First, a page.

Special Report: Port Traffic
The Example of Coastal Navigation ServicesBy Delphine Dubreuil
This article discusses the relation between maritime ports and their hinterland and the notions used to describe them. Two major contributions in this field provide opposite views on ports functions at different time of their industrialisation. One is based on the notion of a technical network strongly dependant on the global maritime industry and succeeds to qualify the recent growth of containerised flows. The other emphasises the role of ports and port communities as a necessary link between maritime activities and the continental area they serve, using the metaphor of a triptych.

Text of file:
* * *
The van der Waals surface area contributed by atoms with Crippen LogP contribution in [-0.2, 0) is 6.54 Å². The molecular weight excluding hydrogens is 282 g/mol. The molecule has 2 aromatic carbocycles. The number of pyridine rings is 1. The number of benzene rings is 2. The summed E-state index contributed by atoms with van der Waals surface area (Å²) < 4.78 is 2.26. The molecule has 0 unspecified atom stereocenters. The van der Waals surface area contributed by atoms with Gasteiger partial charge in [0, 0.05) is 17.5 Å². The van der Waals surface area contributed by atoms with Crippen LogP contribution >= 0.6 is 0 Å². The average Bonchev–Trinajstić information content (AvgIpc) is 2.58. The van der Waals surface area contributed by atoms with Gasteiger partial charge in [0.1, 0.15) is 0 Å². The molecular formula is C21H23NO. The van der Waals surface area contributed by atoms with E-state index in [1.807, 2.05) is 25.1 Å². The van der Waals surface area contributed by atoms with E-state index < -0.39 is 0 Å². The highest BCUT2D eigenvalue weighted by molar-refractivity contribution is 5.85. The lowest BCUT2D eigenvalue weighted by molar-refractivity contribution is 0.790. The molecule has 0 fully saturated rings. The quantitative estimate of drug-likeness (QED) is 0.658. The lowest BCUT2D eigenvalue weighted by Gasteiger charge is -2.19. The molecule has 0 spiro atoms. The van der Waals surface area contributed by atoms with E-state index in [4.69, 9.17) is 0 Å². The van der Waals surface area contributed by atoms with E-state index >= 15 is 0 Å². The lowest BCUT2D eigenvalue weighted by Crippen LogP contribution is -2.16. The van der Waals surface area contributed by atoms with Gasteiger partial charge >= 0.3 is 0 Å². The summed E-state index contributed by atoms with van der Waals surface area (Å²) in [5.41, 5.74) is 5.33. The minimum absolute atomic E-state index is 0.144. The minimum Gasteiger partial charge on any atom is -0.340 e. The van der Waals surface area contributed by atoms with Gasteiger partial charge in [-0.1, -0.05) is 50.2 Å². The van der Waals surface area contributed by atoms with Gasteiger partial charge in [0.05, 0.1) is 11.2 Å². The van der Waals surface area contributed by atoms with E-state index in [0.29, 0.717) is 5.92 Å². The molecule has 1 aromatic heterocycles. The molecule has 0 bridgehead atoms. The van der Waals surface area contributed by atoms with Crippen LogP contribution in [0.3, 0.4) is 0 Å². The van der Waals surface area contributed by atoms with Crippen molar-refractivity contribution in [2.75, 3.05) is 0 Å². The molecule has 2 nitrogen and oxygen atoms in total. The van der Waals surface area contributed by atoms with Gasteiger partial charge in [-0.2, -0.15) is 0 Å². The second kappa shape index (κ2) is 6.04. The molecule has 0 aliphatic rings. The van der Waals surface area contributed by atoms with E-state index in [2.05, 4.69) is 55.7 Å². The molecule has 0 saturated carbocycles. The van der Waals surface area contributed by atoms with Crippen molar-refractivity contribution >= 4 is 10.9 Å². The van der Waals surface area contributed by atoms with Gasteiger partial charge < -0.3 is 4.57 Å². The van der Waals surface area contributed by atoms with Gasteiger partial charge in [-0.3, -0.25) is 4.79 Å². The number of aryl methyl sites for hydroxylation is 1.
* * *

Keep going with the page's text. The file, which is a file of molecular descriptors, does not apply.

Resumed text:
If one analyses ports specifically through intra-European trade, the network models seems less relevant as transport organisations relies more on specific circuits and ships and on ports communities. Rather than a unique network built upon the wide use of a standard transport unit, the intra-European maritime transport appears to spread mainly through independent chains dedicated to various industrial products (paper wheels, new cars, steel products). Coordination with the port professionals then becomes a key issue as complementary freight are needed to sustain the services and the port activities as well.